We are independent & ad-supported. We may earn a commission for purchases made through our links.

Advertiser Disclosure

Our website is an independent, advertising-supported platform. We provide our content free of charge to our readers, and to keep it that way, we rely on revenue generated through advertisements and affiliate partnerships. This means that when you click on certain links on our site and make a purchase, we may earn a commission. Learn more.

How We Make Money

We sustain our operations through affiliate commissions and advertising. If you click on an affiliate link and make a purchase, we may receive a commission from the merchant at no additional cost to you. We also display advertisements on our website, which help generate revenue to support our work and keep our content free for readers. Our editorial team operates independently from our advertising and affiliate partnerships to ensure that our content remains unbiased and focused on providing you with the best information and recommendations based on thorough research and honest evaluations. To remain transparent, we’ve provided a list of our current affiliate partners here.

What is the Odour of Sanctity?

Niki Foster
By
Updated May 17, 2024
Our promise to you
WiseGEEK is dedicated to creating trustworthy, high-quality content that always prioritizes transparency, integrity, and inclusivity above all else. Our ensure that our content creation and review process includes rigorous fact-checking, evidence-based, and continual updates to ensure accuracy and reliability.

Our Promise to you

Founded in 2002, our company has been a trusted resource for readers seeking informative and engaging content. Our dedication to quality remains unwavering—and will never change. We follow a strict editorial policy, ensuring that our content is authored by highly qualified professionals and edited by subject matter experts. This guarantees that everything we publish is objective, accurate, and trustworthy.

Over the years, we've refined our approach to cover a wide range of topics, providing readers with reliable and practical advice to enhance their knowledge and skills. That's why millions of readers turn to us each year. Join us in celebrating the joy of learning, guided by standards you can trust.

Editorial Standards

At WiseGEEK, we are committed to creating content that you can trust. Our editorial process is designed to ensure that every piece of content we publish is accurate, reliable, and informative.

Our team of experienced writers and editors follows a strict set of guidelines to ensure the highest quality content. We conduct thorough research, fact-check all information, and rely on credible sources to back up our claims. Our content is reviewed by subject matter experts to ensure accuracy and clarity.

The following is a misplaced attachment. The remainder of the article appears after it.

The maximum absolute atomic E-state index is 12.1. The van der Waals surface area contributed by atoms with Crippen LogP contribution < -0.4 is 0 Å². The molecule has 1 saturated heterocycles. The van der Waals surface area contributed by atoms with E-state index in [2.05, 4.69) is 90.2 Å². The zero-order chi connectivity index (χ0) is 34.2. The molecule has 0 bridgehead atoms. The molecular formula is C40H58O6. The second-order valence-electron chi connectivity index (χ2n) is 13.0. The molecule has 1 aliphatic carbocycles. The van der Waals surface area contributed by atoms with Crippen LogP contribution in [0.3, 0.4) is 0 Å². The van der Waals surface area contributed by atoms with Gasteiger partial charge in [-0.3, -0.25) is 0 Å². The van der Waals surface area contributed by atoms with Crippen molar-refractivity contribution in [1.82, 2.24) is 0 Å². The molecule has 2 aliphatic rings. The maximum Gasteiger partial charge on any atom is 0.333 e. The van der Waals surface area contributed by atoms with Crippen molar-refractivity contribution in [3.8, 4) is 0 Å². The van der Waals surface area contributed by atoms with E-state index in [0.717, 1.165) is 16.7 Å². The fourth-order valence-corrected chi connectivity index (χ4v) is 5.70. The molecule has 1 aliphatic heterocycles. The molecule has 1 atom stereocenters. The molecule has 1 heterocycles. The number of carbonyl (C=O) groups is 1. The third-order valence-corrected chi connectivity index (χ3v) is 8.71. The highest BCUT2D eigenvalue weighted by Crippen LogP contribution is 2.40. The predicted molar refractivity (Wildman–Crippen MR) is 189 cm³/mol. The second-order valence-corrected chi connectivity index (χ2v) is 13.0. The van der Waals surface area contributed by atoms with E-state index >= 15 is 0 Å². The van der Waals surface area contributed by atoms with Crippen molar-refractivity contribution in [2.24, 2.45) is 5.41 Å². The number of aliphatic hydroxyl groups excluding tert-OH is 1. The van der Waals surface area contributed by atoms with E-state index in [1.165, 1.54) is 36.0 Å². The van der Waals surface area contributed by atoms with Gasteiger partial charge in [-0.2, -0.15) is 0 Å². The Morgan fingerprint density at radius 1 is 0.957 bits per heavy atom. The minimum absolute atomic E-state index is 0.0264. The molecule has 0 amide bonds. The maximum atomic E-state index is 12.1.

We believe in transparency and maintain editorial independence from our advertisers. Our team does not receive direct compensation from advertisers, allowing us to create unbiased content that prioritizes your interests.

In Catholic belief, the Odour of Sanctity is a sweet, floral smell that emanates from the wounds of saints or from saints themselves upon their death. Sometimes, the Odour of Sanctity is said to accompany living saints. The term Odour of Sanctity may also be used metaphorically to refer to a state of grace, and many theologians today do not give much weight to the olfactory phenomenon it describes. Odour of Sanctity is often associated with incorruptibility, the failure of a saint's body to decompose after death.

The idea of the Odour of Sanctity is thought to have arisen during the early medieval period, when saints were canonized by local Church officials rather than by the Holy See. People who had known an alleged saint in life would attest to his or her holiness and push for canonization, while the Bishop in charge of the decision would look for signs attesting saintliness. Potential saints' bodies were sometimes exhumed for this purpose, and both incorruptibility and the Odour of Sanctity were considered convincing signs of sainthood. Today, canonization is the purview of the Holy See, the central government of the Catholic Church, and tests such as those described above are no longer used to determine sainthood; instead, a rigorous examination of the life of each potential saint is conducted.

A few saints are said to have emitted a strong Odour of Sanctity that lasted for days immediately upon their death. Notably, Saint Teresa of Avila, known for her mystical religious writings, and Saint Thérèse de Lisieux, who stressed simplicity of life and faith, were said to fill their respective convents with the scent of roses at the moment of death. The Odour of Sanctity is also said to characterize the wounds of saints, particularly stigmata, spontaneously forming wounds that mirror those of Christ during the crucifixion. Padre Pio, an Italian priest and saint, had stigmata that lasted for 50 years and allegedly smelled of roses.

WiseGEEK is dedicated to providing accurate and trustworthy information. We carefully select reputable sources and employ a rigorous fact-checking process to maintain the highest standards. To learn more about our commitment to accuracy, read our editorial process.
Niki Foster
By Niki Foster , Writer

In addition to her role as a WiseGEEK editor, Niki enjoys educating herself about interesting and unusual topics in order to get ideas for her own articles. She is a graduate of UCLA, where she majored in Linguistics and Anthropology.

Discussion Comments

Niki Foster

Niki Foster

Writer

In addition to her role as a WiseGEEK editor, Niki enjoys educating herself about interesting and unusual topics in...

Read more
WiseGEEK, in your inbox

Our latest articles, guides, and more, delivered daily.

WiseGEEK, in your inbox

Our latest articles, guides, and more, delivered daily.